Re: Playing the game (was Re: [asa] Wells and traditional Christianity)

From: Terry M. Gray <>
Date: Tue Sep 12 2006 - 11:27:50 EDT


Very well said--but I can't help but add my two cents to underscore
an aspect of your response.

You write:

> they believe it has been so successful at explaining (and not just
> describing) the natural world

This is true, but I would argue (a la Hooykaas, Klaaren, others --
without necessarily committing to the full historical thesis) that
there are Biblical and theological reasons to expect "naturalism" and
these are rooted in Biblical doctrines of Creation (don't think
origins exclusively here) and Providence. These are very traditional
headings of doctrine and don't even touch more recent reflections of
Kenosis and the Theology of the Cross that George and others have
been raising).

If one wants to go even further into the Reformed philosophy along
the lines of Dooyeweerd, you can argue that all of reality is bounded
by creational law (not just the physical and biological sciences, but
social science, economics, journalism, statecraft, all of it). There
are theological/philosophical roots to this view of "lawful behavior"

As you've pointed out, none of these deny the supernatural or even
deny the involvement of God through creational norms and providential
sustenance, governance, and concurrence. In fact, as the Westminster
Confession of Faith puts it in III, 1, the liberty or contingency of
second causes either by free agents or natural law is established by
God's involvement. In other words there is no "nature" apart from
God's involvement.

While Vernon and IDers who ask the questions he is asking are quick
to say "yes" to the above paragraph, they seem slow to see its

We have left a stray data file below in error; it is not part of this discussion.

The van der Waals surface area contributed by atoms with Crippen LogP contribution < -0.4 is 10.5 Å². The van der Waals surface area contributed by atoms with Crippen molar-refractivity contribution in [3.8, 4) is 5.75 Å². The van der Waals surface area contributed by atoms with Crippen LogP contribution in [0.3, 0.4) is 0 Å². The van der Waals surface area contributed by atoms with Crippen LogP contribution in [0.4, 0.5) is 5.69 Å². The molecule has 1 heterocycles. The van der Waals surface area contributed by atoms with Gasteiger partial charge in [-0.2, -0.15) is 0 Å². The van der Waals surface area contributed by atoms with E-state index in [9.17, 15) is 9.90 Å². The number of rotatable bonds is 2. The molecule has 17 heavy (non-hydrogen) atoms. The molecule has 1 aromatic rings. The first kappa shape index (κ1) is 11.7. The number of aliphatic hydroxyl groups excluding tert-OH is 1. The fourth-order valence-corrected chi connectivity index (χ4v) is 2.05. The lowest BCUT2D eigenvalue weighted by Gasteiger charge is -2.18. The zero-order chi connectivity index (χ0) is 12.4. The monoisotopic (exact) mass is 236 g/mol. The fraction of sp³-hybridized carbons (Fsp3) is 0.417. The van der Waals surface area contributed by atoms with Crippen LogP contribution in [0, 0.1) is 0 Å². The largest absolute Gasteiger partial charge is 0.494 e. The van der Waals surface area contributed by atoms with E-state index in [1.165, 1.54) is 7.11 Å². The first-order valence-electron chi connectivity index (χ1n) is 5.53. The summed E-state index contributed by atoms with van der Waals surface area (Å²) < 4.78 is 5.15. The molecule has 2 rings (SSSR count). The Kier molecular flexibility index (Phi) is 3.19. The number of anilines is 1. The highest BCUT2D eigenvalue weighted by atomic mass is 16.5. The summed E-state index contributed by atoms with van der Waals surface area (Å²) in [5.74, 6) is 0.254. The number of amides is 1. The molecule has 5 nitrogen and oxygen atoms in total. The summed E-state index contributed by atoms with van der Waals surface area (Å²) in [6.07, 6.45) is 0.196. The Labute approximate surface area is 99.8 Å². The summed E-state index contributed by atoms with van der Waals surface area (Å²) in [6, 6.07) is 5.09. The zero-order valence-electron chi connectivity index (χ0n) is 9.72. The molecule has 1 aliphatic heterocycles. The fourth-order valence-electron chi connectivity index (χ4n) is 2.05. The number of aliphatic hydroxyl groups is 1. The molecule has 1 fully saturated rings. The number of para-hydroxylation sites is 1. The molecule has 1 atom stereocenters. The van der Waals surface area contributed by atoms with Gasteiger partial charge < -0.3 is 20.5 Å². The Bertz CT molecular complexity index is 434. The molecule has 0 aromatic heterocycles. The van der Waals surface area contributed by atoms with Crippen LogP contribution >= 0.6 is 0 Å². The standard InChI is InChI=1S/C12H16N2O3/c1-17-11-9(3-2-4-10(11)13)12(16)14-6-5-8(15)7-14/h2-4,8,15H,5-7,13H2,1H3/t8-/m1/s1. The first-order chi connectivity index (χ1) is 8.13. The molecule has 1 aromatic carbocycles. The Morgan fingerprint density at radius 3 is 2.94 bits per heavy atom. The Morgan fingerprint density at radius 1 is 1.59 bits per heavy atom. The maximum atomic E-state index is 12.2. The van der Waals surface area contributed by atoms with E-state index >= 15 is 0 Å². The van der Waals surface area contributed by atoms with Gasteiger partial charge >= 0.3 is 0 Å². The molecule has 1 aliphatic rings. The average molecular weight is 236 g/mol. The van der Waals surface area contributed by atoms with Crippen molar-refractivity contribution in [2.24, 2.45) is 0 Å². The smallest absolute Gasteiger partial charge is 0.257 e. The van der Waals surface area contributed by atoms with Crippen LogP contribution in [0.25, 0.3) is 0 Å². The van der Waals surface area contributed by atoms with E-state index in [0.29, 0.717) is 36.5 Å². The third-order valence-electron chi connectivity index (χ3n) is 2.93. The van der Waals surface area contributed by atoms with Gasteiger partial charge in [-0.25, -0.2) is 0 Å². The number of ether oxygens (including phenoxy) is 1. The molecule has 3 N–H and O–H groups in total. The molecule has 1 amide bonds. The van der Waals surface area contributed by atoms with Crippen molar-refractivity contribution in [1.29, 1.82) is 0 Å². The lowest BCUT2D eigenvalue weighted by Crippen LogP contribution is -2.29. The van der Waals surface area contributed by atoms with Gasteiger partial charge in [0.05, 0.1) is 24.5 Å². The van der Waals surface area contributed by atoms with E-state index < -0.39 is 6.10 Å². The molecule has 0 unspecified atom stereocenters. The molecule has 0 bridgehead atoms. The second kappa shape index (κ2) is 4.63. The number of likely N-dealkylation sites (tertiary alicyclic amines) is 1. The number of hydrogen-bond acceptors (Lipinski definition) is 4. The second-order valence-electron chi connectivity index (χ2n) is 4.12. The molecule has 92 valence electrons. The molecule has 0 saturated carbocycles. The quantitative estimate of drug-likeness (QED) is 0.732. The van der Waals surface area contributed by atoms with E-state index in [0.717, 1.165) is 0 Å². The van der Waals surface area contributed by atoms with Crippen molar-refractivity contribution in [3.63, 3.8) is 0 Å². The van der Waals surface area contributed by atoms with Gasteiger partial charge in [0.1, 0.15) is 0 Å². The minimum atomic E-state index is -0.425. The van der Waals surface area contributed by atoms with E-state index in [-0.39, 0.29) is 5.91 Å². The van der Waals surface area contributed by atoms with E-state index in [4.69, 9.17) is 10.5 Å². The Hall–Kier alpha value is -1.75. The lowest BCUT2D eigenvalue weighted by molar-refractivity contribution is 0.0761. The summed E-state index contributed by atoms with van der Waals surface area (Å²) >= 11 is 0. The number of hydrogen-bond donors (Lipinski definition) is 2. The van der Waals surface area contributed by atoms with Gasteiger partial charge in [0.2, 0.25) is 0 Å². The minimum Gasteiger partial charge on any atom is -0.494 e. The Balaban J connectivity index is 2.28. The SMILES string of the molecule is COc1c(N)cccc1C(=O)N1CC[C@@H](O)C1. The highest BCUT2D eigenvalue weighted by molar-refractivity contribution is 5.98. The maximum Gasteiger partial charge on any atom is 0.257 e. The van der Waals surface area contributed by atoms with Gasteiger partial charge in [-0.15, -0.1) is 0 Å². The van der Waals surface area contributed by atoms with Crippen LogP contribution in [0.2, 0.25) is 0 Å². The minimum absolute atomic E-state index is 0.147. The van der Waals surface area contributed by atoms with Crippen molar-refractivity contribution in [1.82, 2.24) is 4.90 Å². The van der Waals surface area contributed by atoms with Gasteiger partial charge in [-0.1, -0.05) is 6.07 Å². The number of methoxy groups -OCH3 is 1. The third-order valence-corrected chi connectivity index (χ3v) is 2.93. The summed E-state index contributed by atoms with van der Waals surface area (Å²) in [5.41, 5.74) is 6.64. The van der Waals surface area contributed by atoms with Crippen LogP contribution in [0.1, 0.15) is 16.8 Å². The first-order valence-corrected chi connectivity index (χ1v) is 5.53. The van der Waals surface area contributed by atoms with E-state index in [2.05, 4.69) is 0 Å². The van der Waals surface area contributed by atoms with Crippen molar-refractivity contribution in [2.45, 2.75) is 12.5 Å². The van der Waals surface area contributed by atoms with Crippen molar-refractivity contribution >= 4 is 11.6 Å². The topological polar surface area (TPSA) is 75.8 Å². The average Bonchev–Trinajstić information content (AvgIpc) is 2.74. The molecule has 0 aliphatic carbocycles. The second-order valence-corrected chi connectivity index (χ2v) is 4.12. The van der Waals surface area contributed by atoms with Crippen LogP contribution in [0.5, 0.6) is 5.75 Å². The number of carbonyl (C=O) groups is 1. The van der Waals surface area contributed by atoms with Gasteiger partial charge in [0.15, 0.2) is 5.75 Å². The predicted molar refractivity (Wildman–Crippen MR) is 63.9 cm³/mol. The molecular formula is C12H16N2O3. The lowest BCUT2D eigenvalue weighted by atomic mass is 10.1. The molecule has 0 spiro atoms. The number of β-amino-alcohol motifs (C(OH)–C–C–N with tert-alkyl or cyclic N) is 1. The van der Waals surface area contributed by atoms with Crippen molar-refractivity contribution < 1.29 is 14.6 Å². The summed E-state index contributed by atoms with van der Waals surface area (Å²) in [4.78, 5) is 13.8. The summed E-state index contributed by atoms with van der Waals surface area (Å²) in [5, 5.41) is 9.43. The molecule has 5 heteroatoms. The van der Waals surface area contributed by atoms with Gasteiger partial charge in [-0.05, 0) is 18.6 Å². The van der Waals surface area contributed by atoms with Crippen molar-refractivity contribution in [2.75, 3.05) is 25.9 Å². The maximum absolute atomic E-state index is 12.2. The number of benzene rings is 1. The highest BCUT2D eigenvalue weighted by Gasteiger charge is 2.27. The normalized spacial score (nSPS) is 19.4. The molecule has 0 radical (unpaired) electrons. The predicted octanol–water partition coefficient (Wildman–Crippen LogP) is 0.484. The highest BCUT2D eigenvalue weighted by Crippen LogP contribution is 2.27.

implications--that it is possible to think about much of the created
world in terms of internal relationships (naturalism) without
worrying about the ultimate source.

In a sense it comes down to echoing the "thinking God's thoughts
after him" (Kepler?) idea. The natural order (and I prefer to use
creational order since the term "nature" suggests some autonomous
existence) is God's way of doing things and in our science we're
coming to some, albeit limited, understanding of that.

This does not necessarily mean that we swallow, hook, line, and
sinker, the materialist, reductionist, Naturalist, agenda. I'm
somewhat friendly with some of what I hear (and can understand) of
Roy Clouser's discussion in a recent issue of PSCF (and elsewhere).
There may well be an irreducibility of some aspects of reality. There
may be a mystery that at bottom is simply "that's the way it is" or
for the theist "that's the way God does it". Here is where I begin to
sound ID friendly, in principle. To some extent I think that's an
empirical issue. Let's not be too quick to say that every unanswered
question is answered that way--the history of science is full of
unanswered questions getting answered, sometimes in surprising and
nearly trivial ways. But let's not refuse to recognize, at least
theologically/philosophically, that our "naturalism" doesn't rule out
God's involvement--especially in ways that we can't see, but perhaps
in ways that we can. (I personally don't know of any in the latter
category, which is why I'm not a practicing ID guy, but I really
don't want to rule it out in principle.)

Finally, I want to point to an interesting idea that Cornelius Van
Til brings out. No one could accuse Van Til of not being a
supernaturalist, but he develops the idea that special revelation,
including miracles, redemptive history (heilgeschichte), and
scripture itself, makes no sense apart from its grounding in general
revelation and nature. While I'm not sure that Van Til scholars would
concede to this, I think this is a form of an incarnational view of